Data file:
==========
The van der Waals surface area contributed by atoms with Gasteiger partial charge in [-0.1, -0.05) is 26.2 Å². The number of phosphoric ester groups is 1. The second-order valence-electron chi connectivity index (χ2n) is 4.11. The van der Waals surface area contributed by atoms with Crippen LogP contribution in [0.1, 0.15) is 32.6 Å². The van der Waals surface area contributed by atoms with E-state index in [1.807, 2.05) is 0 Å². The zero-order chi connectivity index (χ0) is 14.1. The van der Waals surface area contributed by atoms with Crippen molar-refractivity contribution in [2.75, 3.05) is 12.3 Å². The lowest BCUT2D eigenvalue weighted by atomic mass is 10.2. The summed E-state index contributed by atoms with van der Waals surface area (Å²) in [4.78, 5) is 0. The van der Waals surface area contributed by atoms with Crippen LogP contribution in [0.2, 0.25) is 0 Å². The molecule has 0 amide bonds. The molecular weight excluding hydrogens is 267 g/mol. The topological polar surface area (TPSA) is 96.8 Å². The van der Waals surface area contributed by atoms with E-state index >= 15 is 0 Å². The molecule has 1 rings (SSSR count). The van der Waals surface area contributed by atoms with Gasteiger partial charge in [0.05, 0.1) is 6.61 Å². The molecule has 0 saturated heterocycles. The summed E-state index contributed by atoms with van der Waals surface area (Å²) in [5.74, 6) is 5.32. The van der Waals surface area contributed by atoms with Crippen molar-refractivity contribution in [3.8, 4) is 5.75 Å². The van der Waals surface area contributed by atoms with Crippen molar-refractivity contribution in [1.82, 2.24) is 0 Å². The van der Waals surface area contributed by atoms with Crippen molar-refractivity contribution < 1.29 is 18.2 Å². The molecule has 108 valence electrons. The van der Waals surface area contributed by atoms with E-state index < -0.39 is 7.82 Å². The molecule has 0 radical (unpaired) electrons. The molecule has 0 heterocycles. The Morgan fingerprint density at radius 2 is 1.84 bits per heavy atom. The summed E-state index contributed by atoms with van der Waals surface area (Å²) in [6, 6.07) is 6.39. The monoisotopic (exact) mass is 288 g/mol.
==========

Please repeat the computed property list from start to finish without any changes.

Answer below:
The van der Waals surface area contributed by atoms with Gasteiger partial charge in [-0.1, -0.05) is 26.2 Å². The number of phosphoric ester groups is 1. The second-order valence-electron chi connectivity index (χ2n) is 4.11. The van der Waals surface area contributed by atoms with Crippen LogP contribution in [0.1, 0.15) is 32.6 Å². The van der Waals surface area contributed by atoms with E-state index in [1.807, 2.05) is 0 Å². The zero-order chi connectivity index (χ0) is 14.1. The van der Waals surface area contributed by atoms with Crippen molar-refractivity contribution in [2.75, 3.05) is 12.3 Å². The lowest BCUT2D eigenvalue weighted by atomic mass is 10.2. The summed E-state index contributed by atoms with van der Waals surface area (Å²) in [4.78, 5) is 0. The van der Waals surface area contributed by atoms with Crippen LogP contribution in [0.2, 0.25) is 0 Å². The molecule has 0 amide bonds. The molecular weight excluding hydrogens is 267 g/mol. The topological polar surface area (TPSA) is 96.8 Å². The van der Waals surface area contributed by atoms with E-state index >= 15 is 0 Å². The molecule has 1 rings (SSSR count). The van der Waals surface area contributed by atoms with Gasteiger partial charge in [0.05, 0.1) is 6.61 Å². The molecule has 0 saturated heterocycles. The summed E-state index contributed by atoms with van der Waals surface area (Å²) in [5.74, 6) is 5.32. The van der Waals surface area contributed by atoms with Crippen molar-refractivity contribution in [3.8, 4) is 5.75 Å². The van der Waals surface area contributed by atoms with Crippen molar-refractivity contribution in [1.82, 2.24) is 0 Å². The van der Waals surface area contributed by atoms with Crippen molar-refractivity contribution < 1.29 is 18.2 Å². The molecule has 108 valence electrons. The van der Waals surface area contributed by atoms with E-state index < -0.39 is 7.82 Å². The molecule has 0 radical (unpaired) electrons. The molecule has 0 heterocycles. The Morgan fingerprint density at radius 2 is 1.84 bits per heavy atom. The summed E-state index contributed by atoms with van der Waals surface area (Å²) in [6, 6.07) is 6.39. The monoisotopic (exact) mass is 288 g/mol.